A new article in Crain's Business Detroit shows that while Detroit and the East Side of the state continue to stumble out of an economic recession, the west side, paced by Grand Rapids, is rolling along.

Powered by a growing manufacturing sector, and a thriving small business community, Grand Rapids is fast becoming Michigan's economic engine, according to the article, entitled "Michigan's Economic Axis Tilts West".

"The east side of the state has not recovered as fast as the west side of the state," Brian Long, director of Grand Valley State University's supply management research told Crain's. He has surveyed West Michigan purchasing managers for 38 years and has chronicled the region's economic recovery.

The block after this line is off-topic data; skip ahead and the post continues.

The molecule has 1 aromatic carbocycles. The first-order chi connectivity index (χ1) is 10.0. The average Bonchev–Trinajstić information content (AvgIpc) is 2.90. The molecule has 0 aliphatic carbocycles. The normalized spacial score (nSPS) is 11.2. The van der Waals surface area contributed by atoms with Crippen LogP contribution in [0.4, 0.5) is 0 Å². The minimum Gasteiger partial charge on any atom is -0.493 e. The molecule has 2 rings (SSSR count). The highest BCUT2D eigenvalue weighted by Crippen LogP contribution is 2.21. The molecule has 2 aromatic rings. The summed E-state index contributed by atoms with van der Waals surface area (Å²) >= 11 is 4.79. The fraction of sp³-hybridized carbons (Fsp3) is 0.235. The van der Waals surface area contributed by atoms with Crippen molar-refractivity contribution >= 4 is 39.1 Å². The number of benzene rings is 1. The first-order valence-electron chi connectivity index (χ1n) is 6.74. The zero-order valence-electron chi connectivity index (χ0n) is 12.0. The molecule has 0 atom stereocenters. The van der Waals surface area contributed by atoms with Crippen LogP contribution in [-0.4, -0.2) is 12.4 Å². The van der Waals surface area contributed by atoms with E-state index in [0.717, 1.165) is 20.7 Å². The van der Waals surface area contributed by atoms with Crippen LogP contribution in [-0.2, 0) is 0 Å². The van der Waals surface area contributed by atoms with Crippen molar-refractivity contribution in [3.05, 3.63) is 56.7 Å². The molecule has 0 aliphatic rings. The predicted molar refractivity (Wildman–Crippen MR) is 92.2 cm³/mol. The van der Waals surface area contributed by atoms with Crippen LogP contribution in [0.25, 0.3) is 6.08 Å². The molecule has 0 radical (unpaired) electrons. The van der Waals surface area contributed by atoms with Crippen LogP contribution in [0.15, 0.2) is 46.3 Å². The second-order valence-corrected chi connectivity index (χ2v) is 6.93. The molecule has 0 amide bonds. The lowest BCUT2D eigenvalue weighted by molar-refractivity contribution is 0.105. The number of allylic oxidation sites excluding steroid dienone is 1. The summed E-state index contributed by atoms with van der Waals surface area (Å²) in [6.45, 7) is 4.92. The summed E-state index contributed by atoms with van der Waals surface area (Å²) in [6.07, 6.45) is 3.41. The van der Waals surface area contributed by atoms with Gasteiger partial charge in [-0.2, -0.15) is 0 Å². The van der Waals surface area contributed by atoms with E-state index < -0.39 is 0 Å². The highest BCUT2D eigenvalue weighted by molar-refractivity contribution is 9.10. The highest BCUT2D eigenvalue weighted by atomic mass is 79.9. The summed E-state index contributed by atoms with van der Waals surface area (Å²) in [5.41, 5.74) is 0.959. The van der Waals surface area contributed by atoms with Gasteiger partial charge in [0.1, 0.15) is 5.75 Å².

The article went on to explain:

The Grand Rapids region, comprised of Kent, Ottawa, Barry and Montcalm counties, enjoyed the most robust job growth — 21 percent, more than 90,000 jobs — between 2012 and 2015. And though it has some of the lower average wages in the state, they rose a healthy 3.6 percent over the same three years, second best among the state's 14 metropolitan regions.

 

While it's been a well-worn path for many in the Midwest to head to Chicago and Minneapolis, more young workers are heading to the largest city in West Michigan, where the downtown has enjoyed a revival with the addition and expansion of higher education and health care industries.

This would be rocking good news, if wasn't for that pesky thing about low wages.